Sources of Contamination & its prevention in an Aseptic Area

Microorganisms are easily spread everywhere. Asepsis is the method of practice to reduce or eliminate contaminants from the working area and to make the area sterile and clean. The contaminants are like bacteria, viruses, fungi, and other parasites. The area free from contamination is known as an aseptic area.

Sources of contamination
Flowchart 1: Sources of contamination


Atmospheric gases namely oxygen and carbon dioxide are the main sources for microbial growth. Oxygen has a more significant effect on microbial growth. Dust particles in the outside air are the main carriers for the soil organisms like Clostridium, yeast, molds, etc. Indoor air also contains bacteria like streptococcus, staphylococcus species on cloths, or human skins. These microorganisms are also present in droplets expelled out from the mouth and respiratory tract of humans while talking, sneezing, and coughing. Microorganisms free from dust particles are found in indoor and outdoor air. A damp atmosphere contains fewer microorganisms than a dry atmosphere because the contaminants are carried down by the moisture droplets. Hence, the cold store air is usually free from microorganisms.

Method of Prevention

  1. Maintain the air humidity level inside the cleanroom.
  2. Operators should move as much as less inside the cleanroom.
  3. Aseptic rooms are maintained at higher differential air pressures than adjacent controlled areas.
  4. Air filtration and air change rates should be set to ensure that the defined cleanroom class is attained.
  5. Airflow over critical areas should be uni-directional (laminar flow) at a velocity sufficient to sweep particles away from the filling/closing area.
  6. Ultraviolet airlocks and door barriers must be used to separate areas of unequal risk.
  7. The air pressure of the changing room should be negative with regards to the manufacturing area corridor, but positive relative to external adjacent areas.
  8. Possible ventilation dampers, filters, and other services are designed and positioned in such a way that they are accessible from outside the manufacturing areas for maintenance purposes.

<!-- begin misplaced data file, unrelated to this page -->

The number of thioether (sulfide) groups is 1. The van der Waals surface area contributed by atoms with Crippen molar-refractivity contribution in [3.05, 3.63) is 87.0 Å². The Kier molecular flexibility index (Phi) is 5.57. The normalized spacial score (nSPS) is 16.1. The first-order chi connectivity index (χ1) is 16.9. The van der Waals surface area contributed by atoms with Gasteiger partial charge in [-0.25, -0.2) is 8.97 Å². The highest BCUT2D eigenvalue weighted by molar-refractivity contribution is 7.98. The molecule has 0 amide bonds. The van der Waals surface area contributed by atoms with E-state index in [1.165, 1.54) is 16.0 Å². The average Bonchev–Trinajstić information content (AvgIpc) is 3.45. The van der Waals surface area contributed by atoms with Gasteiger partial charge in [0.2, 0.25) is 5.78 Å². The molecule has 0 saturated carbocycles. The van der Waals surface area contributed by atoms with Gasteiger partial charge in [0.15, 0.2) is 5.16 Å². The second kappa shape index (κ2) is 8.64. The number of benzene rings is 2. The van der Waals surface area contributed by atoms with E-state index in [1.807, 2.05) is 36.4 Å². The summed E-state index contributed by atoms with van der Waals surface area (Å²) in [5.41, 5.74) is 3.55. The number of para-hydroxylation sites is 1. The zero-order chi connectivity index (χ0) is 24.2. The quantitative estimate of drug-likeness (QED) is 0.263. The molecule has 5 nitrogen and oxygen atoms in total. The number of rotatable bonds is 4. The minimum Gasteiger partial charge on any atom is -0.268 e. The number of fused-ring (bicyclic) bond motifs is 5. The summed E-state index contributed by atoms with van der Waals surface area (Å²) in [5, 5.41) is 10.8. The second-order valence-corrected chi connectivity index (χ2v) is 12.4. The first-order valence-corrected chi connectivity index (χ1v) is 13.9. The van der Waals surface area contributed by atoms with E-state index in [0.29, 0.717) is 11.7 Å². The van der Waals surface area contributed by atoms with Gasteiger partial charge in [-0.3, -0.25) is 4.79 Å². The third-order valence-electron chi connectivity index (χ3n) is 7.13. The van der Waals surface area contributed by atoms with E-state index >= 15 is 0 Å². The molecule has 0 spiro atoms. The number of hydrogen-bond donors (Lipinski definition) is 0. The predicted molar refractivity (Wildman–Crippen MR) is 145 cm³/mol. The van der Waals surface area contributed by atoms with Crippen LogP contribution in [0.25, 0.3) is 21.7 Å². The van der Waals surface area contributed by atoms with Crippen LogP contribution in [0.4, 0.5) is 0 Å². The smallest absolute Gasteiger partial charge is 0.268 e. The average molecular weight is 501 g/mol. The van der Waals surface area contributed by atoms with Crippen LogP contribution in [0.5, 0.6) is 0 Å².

9. All rooms and surfaces should be maintained and monitored for viable and non-viable particulates and the facility must be recertified on a semi-annual basis.
  10. HEPA filtered air should be blown evenly to the entire cleanroom. The airflow must be uniform in velocity and direction throughout any given cross-section of the area.
  11. The air velocity should be 100 ± 20 ft/min.
  12. The vertical flow from ceiling-mounted HEPA filter units is utilized to protect critical sections of processing lines as well as workbenches.


Operators are also another source for microbial contamination like the skin, hair, and clothing of the operator. Skin mainly contains microorganisms like staphylococci, lipophilic yeast, and dermatophytes fungi. Health and hygiene conditions also play an important role in microbial growth. The skin coliforms and other intestinal bacteria grow in poor health conditions. Open wounds are also the sources of saprophytic and pathogenic microorganisms. Further, the nasal passages also contain staphylococcus species. Some other reasons for contaminations are like lack of training, malpractices like eating foods, drinking beverages in the storage and processing areas.

Method of Prevention:

  1. Access to production areas must be controlled to ensure entry is restricted to trained personnel only.
  2. A high level of personnel hygiene must be observed.
  3. All inexperienced workers whose activities may affect the quality of the product must receive regular training, including hygiene instructions.
  4. Every person entering the manufacturing area should wear protective attire (over garments, hair cover, beard or mustache cover, overshoes) appropriate to the operations to be carried out.
  5. Direct contact should be avoided between the operator’s hand and exposed products or any part of the equipment that comes into contact with the product.
  6. Personnel access must only be made via changing rooms.
  7. Materials access must be via specified routes – generally via airlocks.

Raw Materials